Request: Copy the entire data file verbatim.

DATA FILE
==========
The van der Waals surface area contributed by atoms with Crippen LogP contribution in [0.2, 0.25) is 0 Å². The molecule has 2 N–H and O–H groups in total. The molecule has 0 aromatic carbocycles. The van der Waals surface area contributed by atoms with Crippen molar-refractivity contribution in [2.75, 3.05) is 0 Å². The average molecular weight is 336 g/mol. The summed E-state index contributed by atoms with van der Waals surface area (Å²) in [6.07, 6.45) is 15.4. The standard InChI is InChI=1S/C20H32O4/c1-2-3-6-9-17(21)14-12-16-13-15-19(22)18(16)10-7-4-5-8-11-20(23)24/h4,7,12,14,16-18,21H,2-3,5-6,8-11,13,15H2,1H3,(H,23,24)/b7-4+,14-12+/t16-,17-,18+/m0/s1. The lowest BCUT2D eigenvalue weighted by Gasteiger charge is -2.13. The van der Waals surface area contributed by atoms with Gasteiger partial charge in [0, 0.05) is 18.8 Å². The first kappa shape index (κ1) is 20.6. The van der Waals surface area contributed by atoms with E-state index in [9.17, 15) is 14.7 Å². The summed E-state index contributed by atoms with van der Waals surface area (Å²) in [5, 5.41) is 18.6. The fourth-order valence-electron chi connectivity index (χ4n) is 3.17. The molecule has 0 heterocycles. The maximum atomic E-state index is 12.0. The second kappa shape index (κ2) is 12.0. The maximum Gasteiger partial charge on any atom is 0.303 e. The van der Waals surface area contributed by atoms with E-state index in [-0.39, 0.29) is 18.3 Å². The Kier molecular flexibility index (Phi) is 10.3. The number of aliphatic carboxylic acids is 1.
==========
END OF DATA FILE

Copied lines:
The van der Waals surface area contributed by atoms with Crippen LogP contribution in [0.2, 0.25) is 0 Å². The molecule has 2 N–H and O–H groups in total. The molecule has 0 aromatic carbocycles. The van der Waals surface area contributed by atoms with Crippen molar-refractivity contribution in [2.75, 3.05) is 0 Å². The average molecular weight is 336 g/mol. The summed E-state index contributed by atoms with van der Waals surface area (Å²) in [6.07, 6.45) is 15.4. The standard InChI is InChI=1S/C20H32O4/c1-2-3-6-9-17(21)14-12-16-13-15-19(22)18(16)10-7-4-5-8-11-20(23)24/h4,7,12,14,16-18,21H,2-3,5-6,8-11,13,15H2,1H3,(H,23,24)/b7-4+,14-12+/t16-,17-,18+/m0/s1. The lowest BCUT2D eigenvalue weighted by Gasteiger charge is -2.13. The van der Waals surface area contributed by atoms with Gasteiger partial charge in [0, 0.05) is 18.8 Å². The first kappa shape index (κ1) is 20.6. The van der Waals surface area contributed by atoms with E-state index in [9.17, 15) is 14.7 Å². The summed E-state index contributed by atoms with van der Waals surface area (Å²) in [5, 5.41) is 18.6. The fourth-order valence-electron chi connectivity index (χ4n) is 3.17. The molecule has 0 heterocycles. The maximum atomic E-state index is 12.0. The second kappa shape index (κ2) is 12.0. The maximum Gasteiger partial charge on any atom is 0.303 e. The van der Waals surface area contributed by atoms with E-state index in [-0.39, 0.29) is 18.3 Å². The Kier molecular flexibility index (Phi) is 10.3. The number of aliphatic carboxylic acids is 1.